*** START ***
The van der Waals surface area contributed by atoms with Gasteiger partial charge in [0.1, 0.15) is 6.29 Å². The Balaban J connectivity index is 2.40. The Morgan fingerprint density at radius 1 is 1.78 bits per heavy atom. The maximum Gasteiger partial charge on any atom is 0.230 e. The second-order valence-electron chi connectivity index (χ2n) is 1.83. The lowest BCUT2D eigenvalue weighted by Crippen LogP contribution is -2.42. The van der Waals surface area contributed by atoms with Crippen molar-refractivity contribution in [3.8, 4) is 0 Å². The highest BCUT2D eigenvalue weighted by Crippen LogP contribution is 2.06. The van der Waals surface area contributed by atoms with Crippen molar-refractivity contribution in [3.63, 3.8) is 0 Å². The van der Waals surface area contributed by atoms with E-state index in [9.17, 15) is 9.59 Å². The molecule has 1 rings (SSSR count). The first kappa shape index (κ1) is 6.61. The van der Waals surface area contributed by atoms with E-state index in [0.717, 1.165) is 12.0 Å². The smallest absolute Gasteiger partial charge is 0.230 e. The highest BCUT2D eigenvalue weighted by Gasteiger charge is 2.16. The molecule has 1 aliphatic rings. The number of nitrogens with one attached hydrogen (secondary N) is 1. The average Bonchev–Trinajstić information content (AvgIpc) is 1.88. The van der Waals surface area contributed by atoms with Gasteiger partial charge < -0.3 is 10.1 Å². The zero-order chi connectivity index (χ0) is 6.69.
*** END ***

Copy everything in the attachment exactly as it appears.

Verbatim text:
The van der Waals surface area contributed by atoms with Gasteiger partial charge in [0.1, 0.15) is 6.29 Å². The Balaban J connectivity index is 2.40. The Morgan fingerprint density at radius 1 is 1.78 bits per heavy atom. The maximum Gasteiger partial charge on any atom is 0.230 e. The second-order valence-electron chi connectivity index (χ2n) is 1.83. The lowest BCUT2D eigenvalue weighted by Crippen LogP contribution is -2.42. The van der Waals surface area contributed by atoms with Crippen molar-refractivity contribution in [3.8, 4) is 0 Å². The highest BCUT2D eigenvalue weighted by Crippen LogP contribution is 2.06. The van der Waals surface area contributed by atoms with Crippen molar-refractivity contribution in [3.63, 3.8) is 0 Å². The van der Waals surface area contributed by atoms with E-state index in [9.17, 15) is 9.59 Å². The molecule has 1 rings (SSSR count). The first kappa shape index (κ1) is 6.61. The van der Waals surface area contributed by atoms with E-state index in [0.717, 1.165) is 12.0 Å². The smallest absolute Gasteiger partial charge is 0.230 e. The highest BCUT2D eigenvalue weighted by Gasteiger charge is 2.16. The molecule has 1 aliphatic rings. The number of nitrogens with one attached hydrogen (secondary N) is 1. The average Bonchev–Trinajstić information content (AvgIpc) is 1.88. The van der Waals surface area contributed by atoms with Gasteiger partial charge < -0.3 is 10.1 Å². The zero-order chi connectivity index (χ0) is 6.69.